Defined p16High senescent cell types are indispensable for mouse healthspan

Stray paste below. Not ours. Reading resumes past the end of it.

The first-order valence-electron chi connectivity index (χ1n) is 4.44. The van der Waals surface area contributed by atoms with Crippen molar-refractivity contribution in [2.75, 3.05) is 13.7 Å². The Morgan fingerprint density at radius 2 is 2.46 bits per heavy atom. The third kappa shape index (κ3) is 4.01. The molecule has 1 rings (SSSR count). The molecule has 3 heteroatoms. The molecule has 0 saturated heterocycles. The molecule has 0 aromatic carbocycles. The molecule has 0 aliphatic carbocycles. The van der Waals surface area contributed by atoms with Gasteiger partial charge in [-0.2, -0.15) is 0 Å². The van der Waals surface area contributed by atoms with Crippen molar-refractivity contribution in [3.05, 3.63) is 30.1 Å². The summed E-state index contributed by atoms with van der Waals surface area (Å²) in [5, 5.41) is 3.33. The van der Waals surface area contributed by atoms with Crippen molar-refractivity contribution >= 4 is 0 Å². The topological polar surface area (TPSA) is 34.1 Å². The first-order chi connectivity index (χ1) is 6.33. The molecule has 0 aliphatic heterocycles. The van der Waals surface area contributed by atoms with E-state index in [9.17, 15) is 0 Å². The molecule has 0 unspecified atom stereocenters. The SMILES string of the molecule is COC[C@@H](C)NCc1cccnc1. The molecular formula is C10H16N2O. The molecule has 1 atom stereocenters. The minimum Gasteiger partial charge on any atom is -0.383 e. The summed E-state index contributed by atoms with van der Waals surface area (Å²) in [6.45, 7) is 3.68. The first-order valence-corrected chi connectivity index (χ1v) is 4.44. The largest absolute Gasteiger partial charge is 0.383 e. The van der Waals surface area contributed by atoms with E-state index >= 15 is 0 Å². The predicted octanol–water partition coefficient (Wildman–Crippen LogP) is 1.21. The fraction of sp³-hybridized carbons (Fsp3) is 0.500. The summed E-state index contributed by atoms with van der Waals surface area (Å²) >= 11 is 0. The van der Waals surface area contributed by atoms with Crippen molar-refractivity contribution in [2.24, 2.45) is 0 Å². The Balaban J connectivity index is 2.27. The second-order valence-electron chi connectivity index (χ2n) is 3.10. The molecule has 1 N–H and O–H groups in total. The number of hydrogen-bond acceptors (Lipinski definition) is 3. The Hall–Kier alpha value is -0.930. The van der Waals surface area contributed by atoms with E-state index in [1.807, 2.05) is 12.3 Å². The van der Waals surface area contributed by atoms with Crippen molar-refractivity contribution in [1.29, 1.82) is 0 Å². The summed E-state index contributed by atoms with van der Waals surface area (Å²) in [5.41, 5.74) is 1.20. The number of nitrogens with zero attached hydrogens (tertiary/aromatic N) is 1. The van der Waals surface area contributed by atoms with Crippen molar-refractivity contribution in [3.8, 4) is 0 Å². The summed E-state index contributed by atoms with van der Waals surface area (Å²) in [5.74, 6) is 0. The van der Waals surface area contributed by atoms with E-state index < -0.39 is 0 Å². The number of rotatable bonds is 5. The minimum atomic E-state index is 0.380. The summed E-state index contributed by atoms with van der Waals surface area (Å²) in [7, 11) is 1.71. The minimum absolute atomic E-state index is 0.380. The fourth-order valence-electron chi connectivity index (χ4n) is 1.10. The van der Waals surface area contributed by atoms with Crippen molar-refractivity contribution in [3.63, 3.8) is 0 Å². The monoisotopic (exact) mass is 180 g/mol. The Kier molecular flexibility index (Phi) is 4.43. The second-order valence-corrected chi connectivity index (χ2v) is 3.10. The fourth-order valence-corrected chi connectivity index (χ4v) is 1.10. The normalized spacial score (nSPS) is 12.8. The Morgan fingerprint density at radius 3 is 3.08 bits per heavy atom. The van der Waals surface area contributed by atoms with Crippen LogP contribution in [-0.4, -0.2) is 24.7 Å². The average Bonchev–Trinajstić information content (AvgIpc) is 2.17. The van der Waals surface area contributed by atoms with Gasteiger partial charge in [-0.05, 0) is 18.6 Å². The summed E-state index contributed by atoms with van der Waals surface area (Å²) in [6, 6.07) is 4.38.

The accumulation of senescent cells can drive many age-associated phenotypes and pathologies. Consequently, it has been proposed that removing senescent cells might extend lifespan. Here we generated two knock-in mouse models targeting the best-characterized marker of senescence, p16Ink4a. Using a genetic lineage tracing approach, we found that age-induced p16High senescence is a slow process that manifests around 10-12 months of age. The majority of p16High cells were vascular endothelial cells primarily in liver sinusoids (LSECs), and to lesser extent macrophages and adipocytes. In turn, continuous or acute elimination of p16High senescent cells disrupted blood–tissue barriers with subsequent liver and peri-vascular tissue fibrosis and health deterioration. Our data show that senescent LSECs are not replaced after removal and have important structural and functional roles in the aging organism. In turn, delaying senescence or replacement of senescent LSECs could represent a powerful tool in slowing down aging.